Monday, April 4, 2011


I should say something about Chipata, my home base for the next year. I should also let you all know, who are interested in knowing how long my placement is for, that I will be here for at least one year.

Chipata township is located in the eastern province of Zambia, about 20 kilometers from the Malawi border. Every now and then, I will see a representative from Malawi selling Malawi kwacha. They might be scalpers selling counterfeit, I don't know, but the money is really pretty.

I would have to say that one of the best things about this town, aside from the friendly people, is the mountain air. It rains intermittently and on some days like clock work around 14:00 or 15:00 hours in the early afternoon and continues for about 30 minutes to sometimes an hour, stopping briefly before resuming.

The hill on which the center of the city sits is encased by mountains. So, regardless of which direction you go from the center of town, you see mountains around you. The pace and congestion of the center is about the same as that of Amherst, Massachusetts.

Chipata is the fastest growing town and recently received approval from the federal government to achieve city status. The high density of large and small businesses and federal agencies has contributed to its growth. These institutions are also inviting many people from around the country to apply for jobs up here. The banking industry is one of the larger sectors, with the big ones like Barcalys, Stanbic, and ZANACO banks, represented here.

City growth, however, has also resulted in a need to upgrade the land use guide to reflect the anticipated growth of Chipata town and tailoring the guide to the context of Chipata township. The upgrading of the land use guide and the creation of a guide specifically for the town still needs to be approved by the Council. The high density of large and small businesses and federal agencies has contributed to its growing congestion.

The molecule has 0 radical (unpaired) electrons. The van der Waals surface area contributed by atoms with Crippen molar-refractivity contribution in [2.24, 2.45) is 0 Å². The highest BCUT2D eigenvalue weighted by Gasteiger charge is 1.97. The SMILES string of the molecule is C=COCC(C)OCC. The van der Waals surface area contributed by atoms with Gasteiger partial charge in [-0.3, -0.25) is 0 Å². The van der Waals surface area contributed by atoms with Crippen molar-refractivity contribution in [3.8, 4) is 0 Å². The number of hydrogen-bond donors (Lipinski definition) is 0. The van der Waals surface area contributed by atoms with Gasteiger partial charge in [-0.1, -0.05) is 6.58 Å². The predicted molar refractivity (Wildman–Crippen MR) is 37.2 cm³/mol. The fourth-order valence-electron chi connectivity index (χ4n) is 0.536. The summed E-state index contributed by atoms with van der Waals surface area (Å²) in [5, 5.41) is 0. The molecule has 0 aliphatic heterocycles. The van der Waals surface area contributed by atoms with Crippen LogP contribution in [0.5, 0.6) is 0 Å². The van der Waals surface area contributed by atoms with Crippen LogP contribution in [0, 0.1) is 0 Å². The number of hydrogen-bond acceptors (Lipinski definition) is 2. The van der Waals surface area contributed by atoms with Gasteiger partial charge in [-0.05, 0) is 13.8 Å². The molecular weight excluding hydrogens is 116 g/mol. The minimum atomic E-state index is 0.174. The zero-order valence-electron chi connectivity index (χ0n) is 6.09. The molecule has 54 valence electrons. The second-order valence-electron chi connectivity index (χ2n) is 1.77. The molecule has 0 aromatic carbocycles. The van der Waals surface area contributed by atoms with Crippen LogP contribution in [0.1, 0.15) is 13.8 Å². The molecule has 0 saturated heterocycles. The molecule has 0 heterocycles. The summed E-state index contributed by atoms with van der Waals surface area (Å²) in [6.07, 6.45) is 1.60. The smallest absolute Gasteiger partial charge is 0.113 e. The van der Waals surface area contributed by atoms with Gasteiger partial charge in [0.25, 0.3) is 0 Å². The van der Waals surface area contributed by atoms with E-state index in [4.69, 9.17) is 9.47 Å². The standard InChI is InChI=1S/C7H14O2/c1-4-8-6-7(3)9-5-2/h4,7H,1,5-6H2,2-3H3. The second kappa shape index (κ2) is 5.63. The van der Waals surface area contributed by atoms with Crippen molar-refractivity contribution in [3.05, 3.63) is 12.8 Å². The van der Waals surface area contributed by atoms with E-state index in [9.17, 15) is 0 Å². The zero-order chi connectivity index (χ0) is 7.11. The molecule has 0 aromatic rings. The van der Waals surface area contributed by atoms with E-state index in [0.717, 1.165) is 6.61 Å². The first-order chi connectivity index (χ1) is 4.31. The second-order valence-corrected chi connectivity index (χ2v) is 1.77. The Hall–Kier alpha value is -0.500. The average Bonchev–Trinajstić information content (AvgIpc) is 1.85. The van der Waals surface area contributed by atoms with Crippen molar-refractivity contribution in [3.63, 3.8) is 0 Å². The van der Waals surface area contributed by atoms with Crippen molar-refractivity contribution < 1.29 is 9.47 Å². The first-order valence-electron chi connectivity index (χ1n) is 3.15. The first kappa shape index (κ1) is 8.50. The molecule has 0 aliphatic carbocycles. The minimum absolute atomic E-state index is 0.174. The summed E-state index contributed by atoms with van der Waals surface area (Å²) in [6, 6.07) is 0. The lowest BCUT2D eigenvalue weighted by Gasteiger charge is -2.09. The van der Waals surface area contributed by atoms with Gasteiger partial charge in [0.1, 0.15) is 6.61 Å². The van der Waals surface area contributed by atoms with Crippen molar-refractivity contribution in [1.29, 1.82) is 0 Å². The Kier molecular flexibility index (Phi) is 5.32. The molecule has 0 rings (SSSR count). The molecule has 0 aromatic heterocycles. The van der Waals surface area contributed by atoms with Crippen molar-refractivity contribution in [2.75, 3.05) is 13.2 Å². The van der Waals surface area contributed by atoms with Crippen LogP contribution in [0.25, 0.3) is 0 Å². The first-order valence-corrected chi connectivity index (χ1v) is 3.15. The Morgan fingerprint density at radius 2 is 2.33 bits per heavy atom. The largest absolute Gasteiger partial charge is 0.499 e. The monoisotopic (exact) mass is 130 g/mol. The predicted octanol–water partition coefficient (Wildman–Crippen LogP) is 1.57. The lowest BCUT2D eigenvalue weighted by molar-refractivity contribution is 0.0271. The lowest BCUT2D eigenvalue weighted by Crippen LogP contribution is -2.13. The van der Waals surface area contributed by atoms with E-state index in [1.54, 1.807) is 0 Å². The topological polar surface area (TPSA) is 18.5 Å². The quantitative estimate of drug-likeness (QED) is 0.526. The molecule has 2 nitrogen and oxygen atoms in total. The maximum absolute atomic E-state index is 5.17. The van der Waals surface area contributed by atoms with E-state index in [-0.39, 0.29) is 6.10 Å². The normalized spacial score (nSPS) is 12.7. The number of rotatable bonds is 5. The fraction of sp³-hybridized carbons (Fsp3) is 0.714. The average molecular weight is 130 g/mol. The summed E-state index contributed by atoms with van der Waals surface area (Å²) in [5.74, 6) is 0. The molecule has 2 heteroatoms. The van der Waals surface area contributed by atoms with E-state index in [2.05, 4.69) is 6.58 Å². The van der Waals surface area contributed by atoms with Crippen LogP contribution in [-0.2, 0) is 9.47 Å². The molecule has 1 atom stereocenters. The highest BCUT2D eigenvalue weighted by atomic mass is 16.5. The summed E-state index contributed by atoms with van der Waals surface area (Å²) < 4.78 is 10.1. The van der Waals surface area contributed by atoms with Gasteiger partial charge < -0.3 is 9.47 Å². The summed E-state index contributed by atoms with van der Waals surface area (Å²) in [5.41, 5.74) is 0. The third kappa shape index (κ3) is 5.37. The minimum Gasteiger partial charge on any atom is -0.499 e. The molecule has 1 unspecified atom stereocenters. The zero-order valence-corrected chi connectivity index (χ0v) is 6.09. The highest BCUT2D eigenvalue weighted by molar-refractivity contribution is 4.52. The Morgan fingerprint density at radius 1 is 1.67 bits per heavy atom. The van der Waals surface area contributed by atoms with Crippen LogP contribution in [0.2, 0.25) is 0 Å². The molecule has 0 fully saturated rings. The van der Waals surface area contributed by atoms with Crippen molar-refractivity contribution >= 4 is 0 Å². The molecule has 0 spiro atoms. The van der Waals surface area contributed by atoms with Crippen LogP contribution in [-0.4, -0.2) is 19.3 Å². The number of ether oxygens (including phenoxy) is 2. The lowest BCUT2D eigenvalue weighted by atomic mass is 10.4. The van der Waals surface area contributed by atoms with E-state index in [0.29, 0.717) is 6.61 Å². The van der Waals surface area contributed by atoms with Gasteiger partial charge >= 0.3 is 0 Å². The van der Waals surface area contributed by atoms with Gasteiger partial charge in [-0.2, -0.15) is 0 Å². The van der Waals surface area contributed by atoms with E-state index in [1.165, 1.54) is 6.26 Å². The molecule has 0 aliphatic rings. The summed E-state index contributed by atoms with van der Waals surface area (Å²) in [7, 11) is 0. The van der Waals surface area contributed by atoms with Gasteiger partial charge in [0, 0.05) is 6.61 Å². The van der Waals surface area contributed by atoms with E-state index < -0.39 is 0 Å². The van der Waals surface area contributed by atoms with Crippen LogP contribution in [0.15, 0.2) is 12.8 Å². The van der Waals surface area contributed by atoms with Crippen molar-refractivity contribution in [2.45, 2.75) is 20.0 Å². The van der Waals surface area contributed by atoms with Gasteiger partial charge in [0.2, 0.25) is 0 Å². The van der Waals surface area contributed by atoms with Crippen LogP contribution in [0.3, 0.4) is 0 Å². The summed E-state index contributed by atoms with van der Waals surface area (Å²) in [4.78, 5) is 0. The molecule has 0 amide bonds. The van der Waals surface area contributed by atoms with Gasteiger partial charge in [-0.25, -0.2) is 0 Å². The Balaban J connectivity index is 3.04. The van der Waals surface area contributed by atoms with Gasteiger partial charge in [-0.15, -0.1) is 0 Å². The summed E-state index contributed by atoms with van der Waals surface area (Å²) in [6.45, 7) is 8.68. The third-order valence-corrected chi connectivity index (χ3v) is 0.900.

Bicycles are the dominant mode of transportation here, that and cars. The public transportation system leaves much to be desired. For now, extending and increasing the number of city bus services is not something the Council can afford. So, many people either drive or hire a bike cabbie. Taxis, in addition, are commonly used for transportation around the city and the surrounding areas.

Chipata, surprisingly, attracts a lot of businesses and industries. One of its main attractions, I think, is that its fairly livable and is located in the mountains. The climate is not so hot, unlike other parts of Zambia, like the copperbelt, the southern province, and Lusaka. Lusaka has some dry heat. Thus, many people come here to establish businesses. Bicycle cabbies constitute one of the cottage industries in the town. Others are small-scale produce sellers, who sit on the side of Umodzi Highway. SPAR, which I think is a South African supermarket, just opened its doors. The owner of the store put up a small cafe in the supermarket, an added, pleasant touch for me, the quintessential cafe rat.

The Council is abuzz today with people around town waiting in line for interviews to be approved for their lands. I overheard a few people complaining about how long they have waited, telling me Zambians are not so different from Americans when it comes to expecting efficiency and expediency from their local government.

Unfortunately, no photos as of yet. I am looking for a really cheap digital camera.

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